Learning from Experience: What America Could Learn from Germany’s Atonement for Nazi Sins

By Tom Porter

“Americans have no right to take the moral high ground with Germans when talking about the sins of the past”—Professor Jill Smith said she had always had a bit of an “allergic reaction” when confronted with this common German response when discussing the evils of Nazism.

Jill smith
Jill Smith leads a discussion

“I’ve always balked at the idea of this attempt to place Germany’s Nazi past on par with America’s history of slavery and racism,” said the associate professor of German. Her perceptions began to change, however, with the publication last year of Learning from the Germans: Race and the Memory of Evil, by Susan Neiman, a US-born philosopher who, for more than three decades, has lived and worked in Germany, where she directs the Einstein Forum in Potsdam.

Neiman argues that German society has made, and is still making, great progress in atoning for its Nazi past, while American society has failed to adequately come to terms with its own racial legacy. “The question of dealing with the past is first and foremost in the German psyche, and it’s interesting how Neiman takes this idea and looks at it from the perspective of Americans and how we deal with race relations in the United States,” said Smith.

“Seeing how Germany has progressed in working through its past human rights offenses has encouraged me that our work to combat systemic racism and oppression in the institutions we belong to can provide meaningful change." Tucker Hermans ’09.

What Neiman does not do, she explained, is make a direct comparison between the German and American experiences, because they are different. “What she does compare, though, is how people can learn from facing a difficult past and how painful that is,” said Smith. “As a philosopher, she’s interested in how the feeling of shame can be something productive. I thought that this was an interesting philosophical idea to posit, because I had always thought people reacted very negatively to shame being imposed upon them."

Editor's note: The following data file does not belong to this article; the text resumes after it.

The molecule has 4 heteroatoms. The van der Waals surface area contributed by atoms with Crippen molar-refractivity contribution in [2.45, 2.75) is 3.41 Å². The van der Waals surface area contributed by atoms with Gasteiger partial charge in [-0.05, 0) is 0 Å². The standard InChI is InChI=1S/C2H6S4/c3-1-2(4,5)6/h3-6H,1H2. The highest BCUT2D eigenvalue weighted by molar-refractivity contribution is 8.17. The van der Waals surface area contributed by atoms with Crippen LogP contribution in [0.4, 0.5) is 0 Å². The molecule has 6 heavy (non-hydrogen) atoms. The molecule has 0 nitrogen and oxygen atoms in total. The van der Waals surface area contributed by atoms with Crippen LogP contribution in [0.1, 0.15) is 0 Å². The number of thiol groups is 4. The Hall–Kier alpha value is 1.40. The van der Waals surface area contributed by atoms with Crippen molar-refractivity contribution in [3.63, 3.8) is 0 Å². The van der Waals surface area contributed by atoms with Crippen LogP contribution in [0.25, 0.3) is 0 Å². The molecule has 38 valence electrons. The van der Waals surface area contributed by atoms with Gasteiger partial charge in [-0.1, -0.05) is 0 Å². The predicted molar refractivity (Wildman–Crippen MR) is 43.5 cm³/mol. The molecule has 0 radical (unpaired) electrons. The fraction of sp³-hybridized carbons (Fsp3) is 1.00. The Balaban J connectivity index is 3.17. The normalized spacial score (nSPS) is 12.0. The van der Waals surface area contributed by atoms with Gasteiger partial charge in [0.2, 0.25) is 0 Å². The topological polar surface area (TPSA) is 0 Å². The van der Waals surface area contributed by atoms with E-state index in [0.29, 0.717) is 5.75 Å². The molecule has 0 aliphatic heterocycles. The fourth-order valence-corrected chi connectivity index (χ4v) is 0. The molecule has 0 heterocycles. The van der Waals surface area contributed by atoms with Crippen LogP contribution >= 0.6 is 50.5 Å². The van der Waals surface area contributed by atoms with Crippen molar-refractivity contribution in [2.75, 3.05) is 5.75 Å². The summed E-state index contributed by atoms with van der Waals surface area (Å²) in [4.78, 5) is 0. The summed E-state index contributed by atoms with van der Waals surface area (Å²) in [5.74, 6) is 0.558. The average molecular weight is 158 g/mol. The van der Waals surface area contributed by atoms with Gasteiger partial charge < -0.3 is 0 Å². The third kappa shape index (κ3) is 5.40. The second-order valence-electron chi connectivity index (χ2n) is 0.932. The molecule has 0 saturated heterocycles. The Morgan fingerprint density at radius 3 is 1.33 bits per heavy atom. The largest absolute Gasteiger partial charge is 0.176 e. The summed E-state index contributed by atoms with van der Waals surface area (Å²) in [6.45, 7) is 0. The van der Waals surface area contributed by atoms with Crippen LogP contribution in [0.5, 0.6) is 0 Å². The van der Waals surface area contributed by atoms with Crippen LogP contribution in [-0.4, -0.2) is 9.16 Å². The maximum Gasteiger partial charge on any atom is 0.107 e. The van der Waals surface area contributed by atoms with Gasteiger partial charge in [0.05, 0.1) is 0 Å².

Susan Nieman. Photo by Cindy Konig, book cover image: Picador

George Taylor Files Professor of Modern Languages Birgit Tautz said the book allows for many different ways of getting into the topic and dealing with thorny issues, and often painful taboos. She was also struck by Neiman’s approach to the subject as a philosopher rather than as a historian. “She’s really interested in a model of ethical reasoning that calls for a necessity of working through the past rather than judging it. She develops this idea of universalism and how it can undo tribalism and the narrow-mindedness that comes with that,” said Tautz, who is also department chair.

Birgit Tautz
Birgit Tautz